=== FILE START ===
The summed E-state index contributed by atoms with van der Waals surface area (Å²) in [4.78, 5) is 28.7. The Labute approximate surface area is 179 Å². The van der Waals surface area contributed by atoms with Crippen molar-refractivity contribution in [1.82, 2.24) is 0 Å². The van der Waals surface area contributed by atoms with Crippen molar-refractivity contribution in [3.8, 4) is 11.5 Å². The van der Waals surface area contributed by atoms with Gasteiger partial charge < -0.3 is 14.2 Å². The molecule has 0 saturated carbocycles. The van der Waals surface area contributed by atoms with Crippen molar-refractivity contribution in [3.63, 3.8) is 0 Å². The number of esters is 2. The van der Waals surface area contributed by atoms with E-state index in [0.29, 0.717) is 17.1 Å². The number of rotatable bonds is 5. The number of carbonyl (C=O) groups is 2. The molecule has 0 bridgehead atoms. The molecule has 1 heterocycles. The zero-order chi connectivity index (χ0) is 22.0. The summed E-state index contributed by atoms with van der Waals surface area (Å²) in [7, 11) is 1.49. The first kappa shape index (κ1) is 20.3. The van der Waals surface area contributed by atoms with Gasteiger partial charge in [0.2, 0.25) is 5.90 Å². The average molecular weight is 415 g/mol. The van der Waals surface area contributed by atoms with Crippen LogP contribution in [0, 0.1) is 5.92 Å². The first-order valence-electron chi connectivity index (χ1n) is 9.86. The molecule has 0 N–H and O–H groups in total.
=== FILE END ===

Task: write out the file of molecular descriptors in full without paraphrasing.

The summed E-state index contributed by atoms with van der Waals surface area (Å²) in [4.78, 5) is 28.7. The Labute approximate surface area is 179 Å². The van der Waals surface area contributed by atoms with Crippen molar-refractivity contribution in [1.82, 2.24) is 0 Å². The van der Waals surface area contributed by atoms with Crippen molar-refractivity contribution in [3.8, 4) is 11.5 Å². The van der Waals surface area contributed by atoms with Gasteiger partial charge < -0.3 is 14.2 Å². The molecule has 0 saturated carbocycles. The van der Waals surface area contributed by atoms with Crippen molar-refractivity contribution in [3.63, 3.8) is 0 Å². The number of esters is 2. The van der Waals surface area contributed by atoms with E-state index in [0.29, 0.717) is 17.1 Å². The number of rotatable bonds is 5. The number of carbonyl (C=O) groups is 2. The molecule has 0 bridgehead atoms. The molecule has 1 heterocycles. The zero-order chi connectivity index (χ0) is 22.0. The summed E-state index contributed by atoms with van der Waals surface area (Å²) in [7, 11) is 1.49. The first kappa shape index (κ1) is 20.3. The van der Waals surface area contributed by atoms with Gasteiger partial charge in [0.2, 0.25) is 5.90 Å². The average molecular weight is 415 g/mol. The van der Waals surface area contributed by atoms with Crippen LogP contribution in [0, 0.1) is 5.92 Å². The first-order valence-electron chi connectivity index (χ1n) is 9.86. The molecule has 0 N–H and O–H groups in total.